The Best Way to Pay for College
Cash in your savings or take out a loan? The answer rests on one crucial consideration.
By Paul Solman
Originally Posted On June 26, 2013
PBS NewsHour business and economics correspondent Paul Solman is now answering questions from Next Avenue visitors about personal finances, business and the economy. His advice will appear on Next Avenue as well as Solman's PBSNewsHour blog, Making Sen$e With Paul Solman, and the Rundown, NewsHour's blog of news and insight. PBS NewsHour is an hour-long television news program and accompanying website with the mission of providing intelligent, balanced and in-depth reporting and analysis of the day's most important domestic and international issues and news.
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What's the smartest way to fund your kids' college careers? Last year we cashed in some stock and got killed with tax penalties because it looked as though we had a windfall. In fact, we've already stashed some stocks for retirement ... which all of a sudden isn't that far away. Taking out a home-equity loan scares us a little (the house will be paid off in eight years). I'm not sure what to do. —Valerie Smith Sheehy
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I don't understand, Valerie. You think you would have been better off if you waited for your stock to drop in value before cashing it in, just to avoid a bigger tax bite? Do you see how that makes no sense? It makes even less sense if you believe, as I do, that the tax rates on capital gains are more likely to go up than down.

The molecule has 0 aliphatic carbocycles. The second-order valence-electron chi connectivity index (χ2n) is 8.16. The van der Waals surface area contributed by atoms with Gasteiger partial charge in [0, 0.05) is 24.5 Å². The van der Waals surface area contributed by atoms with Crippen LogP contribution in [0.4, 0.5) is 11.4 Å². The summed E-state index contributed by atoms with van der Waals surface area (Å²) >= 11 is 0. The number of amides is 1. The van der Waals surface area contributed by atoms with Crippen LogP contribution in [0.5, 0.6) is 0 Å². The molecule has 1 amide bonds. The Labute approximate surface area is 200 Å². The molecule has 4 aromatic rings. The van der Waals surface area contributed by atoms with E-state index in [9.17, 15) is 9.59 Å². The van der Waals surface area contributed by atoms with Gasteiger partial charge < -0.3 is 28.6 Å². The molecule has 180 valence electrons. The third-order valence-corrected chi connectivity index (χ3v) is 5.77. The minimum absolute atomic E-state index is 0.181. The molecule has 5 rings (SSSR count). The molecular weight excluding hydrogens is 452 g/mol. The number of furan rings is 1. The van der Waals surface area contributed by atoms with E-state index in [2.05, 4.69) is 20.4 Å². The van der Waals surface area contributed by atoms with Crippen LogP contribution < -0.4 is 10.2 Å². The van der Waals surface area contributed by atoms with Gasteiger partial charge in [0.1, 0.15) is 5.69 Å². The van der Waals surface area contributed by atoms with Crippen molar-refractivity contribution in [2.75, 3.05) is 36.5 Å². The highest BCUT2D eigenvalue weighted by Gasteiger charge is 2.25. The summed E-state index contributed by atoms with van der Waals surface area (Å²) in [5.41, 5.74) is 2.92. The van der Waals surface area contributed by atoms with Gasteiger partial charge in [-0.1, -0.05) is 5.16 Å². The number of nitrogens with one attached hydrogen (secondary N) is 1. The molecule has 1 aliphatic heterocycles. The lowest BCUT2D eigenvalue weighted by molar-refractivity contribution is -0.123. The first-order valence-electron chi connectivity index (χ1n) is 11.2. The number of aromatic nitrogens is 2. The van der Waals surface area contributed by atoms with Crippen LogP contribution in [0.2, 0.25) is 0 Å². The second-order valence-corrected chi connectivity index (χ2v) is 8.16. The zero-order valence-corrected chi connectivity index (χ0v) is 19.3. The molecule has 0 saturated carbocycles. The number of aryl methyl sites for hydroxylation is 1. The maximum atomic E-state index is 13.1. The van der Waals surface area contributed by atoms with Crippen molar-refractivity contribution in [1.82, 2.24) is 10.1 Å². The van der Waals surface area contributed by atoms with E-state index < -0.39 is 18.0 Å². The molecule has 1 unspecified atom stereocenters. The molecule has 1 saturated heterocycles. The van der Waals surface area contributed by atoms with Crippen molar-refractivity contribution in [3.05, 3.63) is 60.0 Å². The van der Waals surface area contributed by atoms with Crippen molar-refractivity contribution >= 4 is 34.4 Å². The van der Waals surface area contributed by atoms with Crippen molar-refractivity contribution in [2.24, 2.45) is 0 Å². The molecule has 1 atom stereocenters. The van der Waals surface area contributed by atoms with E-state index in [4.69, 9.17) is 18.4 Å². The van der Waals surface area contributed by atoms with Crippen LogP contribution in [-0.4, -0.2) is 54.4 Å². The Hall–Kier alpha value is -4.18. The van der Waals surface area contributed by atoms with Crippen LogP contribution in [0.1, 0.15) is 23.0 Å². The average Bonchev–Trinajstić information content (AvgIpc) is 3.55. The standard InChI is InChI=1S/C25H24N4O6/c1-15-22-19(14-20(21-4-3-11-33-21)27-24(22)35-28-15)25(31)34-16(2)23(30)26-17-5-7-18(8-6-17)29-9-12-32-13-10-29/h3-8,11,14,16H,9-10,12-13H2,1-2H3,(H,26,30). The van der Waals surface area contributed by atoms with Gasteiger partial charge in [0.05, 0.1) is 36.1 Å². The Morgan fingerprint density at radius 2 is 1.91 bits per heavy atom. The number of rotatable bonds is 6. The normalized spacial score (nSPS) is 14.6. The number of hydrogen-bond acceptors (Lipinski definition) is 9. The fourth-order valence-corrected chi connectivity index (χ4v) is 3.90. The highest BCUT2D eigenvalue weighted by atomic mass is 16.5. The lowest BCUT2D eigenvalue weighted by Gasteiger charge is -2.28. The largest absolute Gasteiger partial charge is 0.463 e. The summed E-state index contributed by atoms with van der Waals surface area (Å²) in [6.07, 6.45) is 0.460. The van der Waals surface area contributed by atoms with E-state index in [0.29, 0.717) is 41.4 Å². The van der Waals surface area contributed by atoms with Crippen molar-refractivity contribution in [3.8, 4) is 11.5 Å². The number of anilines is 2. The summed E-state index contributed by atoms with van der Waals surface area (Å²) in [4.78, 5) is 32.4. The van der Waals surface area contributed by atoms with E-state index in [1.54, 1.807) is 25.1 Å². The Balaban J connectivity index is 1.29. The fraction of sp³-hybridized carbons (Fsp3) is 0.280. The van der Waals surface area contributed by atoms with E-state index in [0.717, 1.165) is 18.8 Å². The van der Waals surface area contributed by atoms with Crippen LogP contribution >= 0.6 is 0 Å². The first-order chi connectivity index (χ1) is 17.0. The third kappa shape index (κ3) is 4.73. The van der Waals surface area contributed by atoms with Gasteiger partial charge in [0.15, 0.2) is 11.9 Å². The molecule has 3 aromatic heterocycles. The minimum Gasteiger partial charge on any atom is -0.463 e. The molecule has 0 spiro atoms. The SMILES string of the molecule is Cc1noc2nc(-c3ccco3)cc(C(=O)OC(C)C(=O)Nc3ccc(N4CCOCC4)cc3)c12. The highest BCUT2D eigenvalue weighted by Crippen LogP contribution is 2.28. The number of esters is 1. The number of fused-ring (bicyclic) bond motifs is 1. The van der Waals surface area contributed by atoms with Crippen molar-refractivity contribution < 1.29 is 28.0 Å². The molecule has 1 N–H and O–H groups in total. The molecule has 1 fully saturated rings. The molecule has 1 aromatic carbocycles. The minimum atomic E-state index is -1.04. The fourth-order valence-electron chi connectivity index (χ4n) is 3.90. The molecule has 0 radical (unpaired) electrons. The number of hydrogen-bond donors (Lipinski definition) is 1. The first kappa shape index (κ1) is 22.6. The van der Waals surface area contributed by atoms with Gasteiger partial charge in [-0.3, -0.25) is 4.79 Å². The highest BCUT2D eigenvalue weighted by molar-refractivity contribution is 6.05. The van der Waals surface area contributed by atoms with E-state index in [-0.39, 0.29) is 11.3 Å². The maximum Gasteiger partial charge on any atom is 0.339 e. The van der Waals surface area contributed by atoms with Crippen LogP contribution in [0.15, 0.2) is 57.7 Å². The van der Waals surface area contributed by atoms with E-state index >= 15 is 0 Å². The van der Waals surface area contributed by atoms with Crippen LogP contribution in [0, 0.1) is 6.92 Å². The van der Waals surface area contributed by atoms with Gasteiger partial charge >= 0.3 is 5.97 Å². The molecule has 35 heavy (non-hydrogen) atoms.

As for taking out a loan to pay for college, there is one criterion and one criterion only: the interest rate. Get the lowest rate you can. Generally, that will be a home-equity loan, which has another virtue: the lender can't grab the collateral for the loan — your house — should you go bankrupt.
Now comes the hard part. I suspect you're really asking whether you should cash in assets or take out a loan. Here, the calculations can be somewhere between tricky and impossible, but the essential principle is easy to grasp.
Consider, for example, a $10,000 loan versus withdrawing $10,000 from an account.
The basic issue is cost: Which option will cost you more? Say the loan is at 5 percent. Is that a higher rate, after taxes, than you figure to make on $10,000 you've got invested? You can see the complications, I hope.
My wife and I maintain a mortgage on our home because we'd have to liquidate all our non-retirement financial assets to become free and clear. Like you, we don't want to draw down our tax-deferred accounts if we don't have to. Our situation isn't about paying for college, but the thinking behind whether to make loan payments or cash in our savings is just the same.
Paul Solman is a member of the Twitterati and can be followed at Twitter@paulsolman. His daily blog can be followed, well, daily at Making Sen$e by linking here, or just Googling the words: "Making Sense."
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